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How to transfer FSMO roles with PowerShell

You might need to shift Active Directory FSMO roles for a few reasons. If you need to do it more than once, there's a way to automate the procedure with PowerShell.

In the process of migrating to a new server or spreading the workload around, you might need to transfer FSMO roles in Active Directory from one domain controller to another.

AD relies on a concept called flexible server master operations roles, commonly referred to as FSMO roles. Domain controllers in an AD forest and domain hold one or more of these roles that handle different duties, such as keeping the AD schema in sync and synchronizing passwords across all domain controllers. You might need to spread these roles to other domain controllers to make AD operate more efficiently. As is the case when managing a Windows shop, you can manage much of your infrastructure either through the GUI or with PowerShell. There is no right or wrong way, but a script can be customized and reused, which saves some time and effort.

It's not always easy to figure out which domain controller holds a particular role since FSMO roles tend to get spread out among various domain controllers. Then, once you've found the FSMO role, you need to juggle multiple windows if you try to manage them with the GUI. However, if you use PowerShell, we can both find where these FSMO roles live and easily move them to any domain controller with a script.

Before you get started

Before you can find and move FSMO roles with PowerShell, be sure to install Remote Server Administration Tools found here, which also includes the AD module. The computer you use PowerShell on should be on the domain, and you should have the appropriate permissions to move FSMO roles.

Use PowerShell to find FSMO roles

It's not necessary to find the FSMO role holders before moving them, but it's helpful to know the state before you make these types of significant changes.

There are two PowerShell commands we'll use first to find the FSMO roles: Get-AdDomain and Get-AdForest. You need to use both commands since some FSMO holders reside at the forest level and some at the domain level. The AD module contains these cmdlets, so if you have that installed, you're good to go.

First, you can find all the domain-based FSMO roles with the Get-AdDomain command. Since the Get-AdDomain returns a lot more than just FSMO role holders, you can reduce the output a bit with Select-Object:

Get-ADDomain | Select-Object InfrastructureMaster,PDCEmulator,RIDMaster | Format-List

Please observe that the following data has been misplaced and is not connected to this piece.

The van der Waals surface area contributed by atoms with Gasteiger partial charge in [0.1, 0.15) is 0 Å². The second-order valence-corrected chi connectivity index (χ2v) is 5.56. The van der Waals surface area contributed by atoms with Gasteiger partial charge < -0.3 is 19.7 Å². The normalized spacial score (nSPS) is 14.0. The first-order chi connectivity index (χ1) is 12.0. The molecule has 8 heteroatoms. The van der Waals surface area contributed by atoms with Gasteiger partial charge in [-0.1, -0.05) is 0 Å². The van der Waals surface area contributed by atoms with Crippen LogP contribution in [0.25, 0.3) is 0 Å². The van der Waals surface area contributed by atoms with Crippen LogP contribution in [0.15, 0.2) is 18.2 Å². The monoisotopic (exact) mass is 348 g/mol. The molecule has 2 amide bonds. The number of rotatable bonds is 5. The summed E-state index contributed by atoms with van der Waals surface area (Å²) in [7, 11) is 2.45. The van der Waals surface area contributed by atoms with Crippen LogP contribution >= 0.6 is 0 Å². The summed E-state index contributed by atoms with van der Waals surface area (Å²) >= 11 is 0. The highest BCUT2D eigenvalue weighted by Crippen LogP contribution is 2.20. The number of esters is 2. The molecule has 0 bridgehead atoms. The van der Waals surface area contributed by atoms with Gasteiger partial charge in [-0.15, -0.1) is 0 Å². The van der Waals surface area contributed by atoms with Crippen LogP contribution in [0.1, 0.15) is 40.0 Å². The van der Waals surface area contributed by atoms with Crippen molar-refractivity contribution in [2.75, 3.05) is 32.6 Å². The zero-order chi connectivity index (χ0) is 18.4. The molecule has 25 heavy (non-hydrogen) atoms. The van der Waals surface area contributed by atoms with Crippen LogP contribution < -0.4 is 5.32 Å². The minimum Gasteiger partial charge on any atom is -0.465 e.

Migrating an AD domain controller

This command returns all the domain-based roles, including the Primary Domain Controller (PDC) emulator and Relative Identifier (RID) master, but we need to find the forest-level FSMO roles called domain naming master and schema master. For these FSMO roles, you need to use the Get-ADForest command.

Since Get-AdForest returns other information besides the FSMO role holders, limit the output using Select-Object to find the FSMO role holders we want.

Get-ADForest | Select-Object DomainNamingMaster,SchemaMaster | Format-List

How to transfer FSMO roles

It's not necessary to find the FSMO role holders before moving them, but it's helpful to know the state before you make these types of significant changes.

To save some time in the future, you can write a PowerShell function called Get-ADFSMORole that returns the FSMO role holders at the domain and the forest level in one shot.

function Get-ADFSMORole {
    [CmdletBinding()]
    param
    ()

    Get-ADDomain | Select-Object InfrastructureMaster,PDCEmulator,RIDMaster
    Get-ADForest | Select-Object DomainNamingMaster,SchemaMaster
}

Now that you have a single function to retrieve all the FSMO role holders, you can get to the task of moving them. To do that, call the function you made and assign a before state to a variable.

$roles = Get-ADFSMORole

With all the roles captured in a variable, you can transfer FSMO roles with a single command called Move-ADDirectoryServerOperationMasterRole. This command just handles moving FSMO roles. You can move each role individually by looping over each role name and calling the command, or you could do them all at once. Both methods work depending on how much control you need.

$destinationDc = 'DC01'
## Method 1
'DomainNamingMaster','PDCEmulator','RIDMaster','SchemaMaster','InfrastructureMaster' | ForEach-Object {
    Move-ADDirectoryServerOperationMasterRole -OperationMasterRole $_ -Identity $destinationDc
}

## Method 2
Move-ADDirectoryServerOperationMasterRole -OperationMasterRole DomainNamingMaster,PDCEmulator,RIDMaster,SchemaMaster,InfrastructureMaster-Identity $destinationDc

After you run the command, use the custom Get-ADFSMORole function created earlier to confirm the roles now reside on the new domain controller.

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